Security Architect, C-level Executives Advisor
I’ve recently was asked for a numerous time — “Is being a great developer vital when choosing information security as a professional career?”, so I decided to write a more in-depth answer to the question.
My answer below:
Necessary? By no means. Demand for development skills in infosec is raising, but the demand for general infosec specialists is growing even higher.
I know many fantastic security professionals, who just hate programming. They’ll code a bit to help themselves, to build some simple automation for their tasks, but they’d never write any serious application.
The market for infosec professionals is so wild, that it’ll eat almost anyone with any interest in security and some technical acumen.
… and they bring a lot to the table, for organisations that need that kind of skill set.
The work required for software engineer/programmer to become security specialist will vary a lot depending on the person and their existing skills, aspirations and predispositions.
If you are a software engineer, then I would recommend to learn more about application security and then move into secure software engineering roles. While in that position, your goal should be to gain exposure to technologies and security processes. This will make it easier for you to switch between other professions within the cybersecurity industry.
If for example you’re a software QA engineer and you know how to test software, it doesn’t take much to start including security tests in your day to day work. It will allow you to realize after a couple of months that you’ve gotten the grasp of quite a few security issues!
If you’re a network engineer, then it makes sense to learn more about infrastructure and network security in order to move into positions such as network security engineer, incident response engineer, or a network penetration tester.
This approach should help you if you want to transition into cyber security at low cost and low anxiety. It makes it easier to make that transition, because if you have a solid background in building something it will come easier to you to figure out how to break it and secure it.
If you’re comfortable in a given specialisation, you won’t feel scared of the amounts of new knowledge you’ll need to possess and this will lower stress to ease you into the learning process.
So a software engineer who wants to transition into security role, should try applying security principles to whatever they’re currently doing — try to learn how to break the things they’ve built, and then how to make them more secure and impenetrable as possible. If you reiterate enough, you can become a security-savvy engineer who can easily add ‘security’ in front of their existing job title and becoming a security specialist in any given field.
I would suggest adding some good eye opening resources to your knowledge base. One that holds value for all types of security operations is learning about basic Security Architecture Principles. And then learning more depending on which fields of cybersecurity you want to explore.
Here are some great materials for Web and Mobile Applications:
Network and Infrastructure Security:
But the most foolproof and effective methods of learning security skills to me is doing the following: google stuff out. Start doing some fundamental research in your craft and google is your best friend here, and always will be. Sooner you learn the art of googling, is better because we use it a ton in our day to day work.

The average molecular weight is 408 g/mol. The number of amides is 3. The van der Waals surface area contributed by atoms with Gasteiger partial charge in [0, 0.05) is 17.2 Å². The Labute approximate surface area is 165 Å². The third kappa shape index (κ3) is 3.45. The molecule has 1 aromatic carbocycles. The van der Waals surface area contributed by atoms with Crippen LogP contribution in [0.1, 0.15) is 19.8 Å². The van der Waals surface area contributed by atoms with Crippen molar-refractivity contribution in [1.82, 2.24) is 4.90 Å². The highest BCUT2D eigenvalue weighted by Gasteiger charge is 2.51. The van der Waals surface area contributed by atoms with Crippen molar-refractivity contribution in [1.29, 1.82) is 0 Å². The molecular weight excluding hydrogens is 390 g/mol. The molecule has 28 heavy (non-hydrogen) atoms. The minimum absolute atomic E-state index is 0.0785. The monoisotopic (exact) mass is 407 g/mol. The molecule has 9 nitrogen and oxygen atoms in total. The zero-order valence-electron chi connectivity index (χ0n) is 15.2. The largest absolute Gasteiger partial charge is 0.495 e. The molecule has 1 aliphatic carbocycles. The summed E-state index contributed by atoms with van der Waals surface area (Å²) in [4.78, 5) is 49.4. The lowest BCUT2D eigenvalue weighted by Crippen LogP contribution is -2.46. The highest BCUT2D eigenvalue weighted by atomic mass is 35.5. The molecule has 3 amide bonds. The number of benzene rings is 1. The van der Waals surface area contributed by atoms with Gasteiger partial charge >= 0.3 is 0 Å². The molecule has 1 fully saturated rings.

If you’re writing code in C++, then google “C++ security vulnerabilities”, or “writing secure code in C++”. If you’re deploying apps in cloud, such as AWS, then google “how to secure AWS applications”, “secure deployments in AWS” and so on. Learn as much as you can from search results and from the latest news, this will expand your security expertise as time goes by.
This way you’ll learn security skills relevant to what you’re currently doing and keep up with the latest cybersecurity trends, which will allow you to live and breath that knowledge and put it to practice in your projects.
I often get a question on how to become a security professional. And my answer is — by becoming a professional in any other field, or by working your way up from anything you’re currently doing. Reverse engineer requirements from job offers in your area and learn what they want you to know. Then strike at them as soon as you feel comfortable with your skills. Research & reverse engineer job offers & learn & practice & go on interviews & understand what you were missing and why they haven’t accepted you & learn the missing pieces & rinse & repeat until you get a job.
Appreciate the journey and don’t underestimate the value of having a varied background, do it all at the beginning because you’ve got time.
I started my adventure in IT from the very bottom, working as a computer technician, network admin, web programmer, and system administrator. After many years, I got involved in security. I do not regret the time I spent in previous positions because taking an indirect path provided many valuable experiences, all of which gave me perspective. My range of experience allows me to understand the problems many employees face, enabling me to make better decisions for the companies and teams I work with. I believe the security industry could benefit greatly from more diversity